|QUESTIONS ABOUT EMPLOYEE SAFETY|
+ Are the employees in the west wing of the Herschler Building safe?
Yes. The employees are safe. The ongoing work is often loud and disruptive, but it does not present a danger to employees. Any work that presents even a remote danger will occur after work hours. Conditions in Herschler west are continuously monitored to ensure employees remain safe.
+ Is the air in the building safe?
Yes. The air is safe. Air quality monitoring is occurring on an ongoing basis to ensure the air remains safe. All readings to date have been well within allowable limits.
+ Why was water leaking through the temporary external walls?
Water penetrated the wall during a rainstorm. The contractor patched the openings and repaired the damage. The Wyoming Department of Administration and Information’s General Services Division (GSD) provided clean-up. Once the demolition on the atrium side of the west wing is complete, the temporary wall will be fully sealed to create a continuous airtight and watertight system.
+ Why does the west wing shake during the demolition process?
Major demolition is occurring in the atrium and east wing. Vibration from that demolition is carried through the structure and is felt in the west wing. While sometimes disruptive, the vibrations are not dangerous to employees. Major demolition should be complete by late November.
+ Are there cracks forming in the stairwells?
There is a crack in an area of floor in the northwest stairwell, but it is unknown if the crack was pre-existing. There are no other apparent signs of building cracking. GSD is performing daily building inspections and extra monitoring at this location.
+ Why are employees staying in the West Wing during demolition?
While the disruption to employees is unfortunate, it is expensive to lease and remodel space to house employees temporarily.
+ Will work occur at night or on weekends?
Yes. Removal of large, critical elements will occur during non-work hours. Herschler west occupants will be notified when these activities occur.
+ Will the two individual building towers remain solid and fit for occupancy?
Yes. The two independent office wings will remain solid and fit. The two wings were always designed as separate stand-alone buildings. The atrium was never a structural element for either of the wings.
+ How much longer will the demolition process continue?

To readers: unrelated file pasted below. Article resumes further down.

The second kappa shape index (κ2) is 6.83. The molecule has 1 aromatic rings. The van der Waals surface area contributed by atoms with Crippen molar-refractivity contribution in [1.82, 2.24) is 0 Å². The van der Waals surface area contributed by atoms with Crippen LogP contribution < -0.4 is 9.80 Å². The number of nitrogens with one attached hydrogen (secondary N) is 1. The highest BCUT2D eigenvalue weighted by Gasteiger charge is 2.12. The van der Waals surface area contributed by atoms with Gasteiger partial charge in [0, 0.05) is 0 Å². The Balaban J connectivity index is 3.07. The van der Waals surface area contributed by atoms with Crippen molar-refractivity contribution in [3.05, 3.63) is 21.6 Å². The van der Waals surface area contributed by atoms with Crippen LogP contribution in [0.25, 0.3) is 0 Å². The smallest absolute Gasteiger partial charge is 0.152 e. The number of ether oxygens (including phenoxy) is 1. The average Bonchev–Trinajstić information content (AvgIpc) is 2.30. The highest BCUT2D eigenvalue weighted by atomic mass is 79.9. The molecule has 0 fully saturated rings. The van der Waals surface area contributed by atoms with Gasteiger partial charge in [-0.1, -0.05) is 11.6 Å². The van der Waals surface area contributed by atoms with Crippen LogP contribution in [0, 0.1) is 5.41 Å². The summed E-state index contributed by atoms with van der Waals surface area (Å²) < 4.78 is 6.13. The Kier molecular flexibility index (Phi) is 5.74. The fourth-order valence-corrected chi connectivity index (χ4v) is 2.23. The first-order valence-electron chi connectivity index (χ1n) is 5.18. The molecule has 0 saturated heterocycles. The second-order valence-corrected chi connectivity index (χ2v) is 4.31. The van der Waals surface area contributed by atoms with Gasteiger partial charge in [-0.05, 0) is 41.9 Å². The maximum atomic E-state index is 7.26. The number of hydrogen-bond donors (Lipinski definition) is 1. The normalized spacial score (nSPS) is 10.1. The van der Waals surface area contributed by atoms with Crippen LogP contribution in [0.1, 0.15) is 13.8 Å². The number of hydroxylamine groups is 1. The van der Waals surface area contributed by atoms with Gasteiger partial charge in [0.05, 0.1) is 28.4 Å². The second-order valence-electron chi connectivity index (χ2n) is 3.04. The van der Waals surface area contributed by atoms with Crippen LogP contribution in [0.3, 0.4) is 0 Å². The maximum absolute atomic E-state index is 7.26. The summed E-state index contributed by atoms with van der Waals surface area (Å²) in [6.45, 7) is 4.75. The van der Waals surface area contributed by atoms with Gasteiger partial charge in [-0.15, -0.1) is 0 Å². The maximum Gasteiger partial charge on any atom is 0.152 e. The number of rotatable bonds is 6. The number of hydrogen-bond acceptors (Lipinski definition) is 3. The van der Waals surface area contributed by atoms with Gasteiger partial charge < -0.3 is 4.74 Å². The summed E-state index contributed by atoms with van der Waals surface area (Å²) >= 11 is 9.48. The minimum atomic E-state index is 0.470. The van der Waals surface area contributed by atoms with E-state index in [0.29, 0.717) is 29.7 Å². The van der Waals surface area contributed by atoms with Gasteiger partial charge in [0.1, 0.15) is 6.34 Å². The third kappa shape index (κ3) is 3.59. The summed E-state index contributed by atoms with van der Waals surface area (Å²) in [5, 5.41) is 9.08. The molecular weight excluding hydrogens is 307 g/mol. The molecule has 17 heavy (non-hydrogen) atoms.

The contractor estimates that the disruption to employees in the west wing will decrease once the atrium is removed, which is anticipated to be complete by the end of November.
+ What is the process to notify employees when disruptive demolition work will occur?
Regular weekly updates are provided by JE Dunn, the Contractor, to the Construction Management Department (CMD) to disseminate to employees.</br
+ Who do I contact if I have questions or concerns?
Please contact GSD’s 24/7 service request phone number at (307) 777-7767. GSD receives these calls and coordinates directly with JE Dunn and CMD, as necessary. You can also contact your designated project point of contact in your agency if you prefer.
|QUESTIONS ABOUT THE HERSCHLER BUILDING DESIGN|
+ Why isn’t the addition planned for the north side of the building being constructed?
The addition was $30 million over budget and did not provide efficient square footage.
+ Why are 17 feet of office space being added on the south side of the existing wings?
Adding 17 feet to the south side of each wing allowed for 56,000 square feet of useable space to be added to Herschler on existing foundations. This design keeps the project in budget and is a more cost-effective solution to providing additional square footage, rather than constructing a new building on the north side of the property.
+ Is the foundation built in 1983 to accommodate a third office tower being removed?
No, this foundation will remain.
+ Why is the atrium being removed during an economic downturn?
Removing the atrium and expanding Herschler to the south was a more cost-effective solution to the Herschler Building’s problems than leaving the atrium in place.
+ When was the Herschler Building atrium reroofed?
The roof and skylight panels were replaced in 2011 at the cost of $1.1 million. The roof contract was for about $396,000, and the skylight contract was for about $694,000. The roof will be retained.
+ How long ago was B63 remodeled? Will it still serve as a meeting room?
B63 is being eliminated and replaced with a 300 seat auditorium, four conference rooms, a student learning center, a visitor center and a media room – all located at the north end of the Capitol Extension in the area near B63’s previous location.
+ Is the large auditorium being built in the parking garage?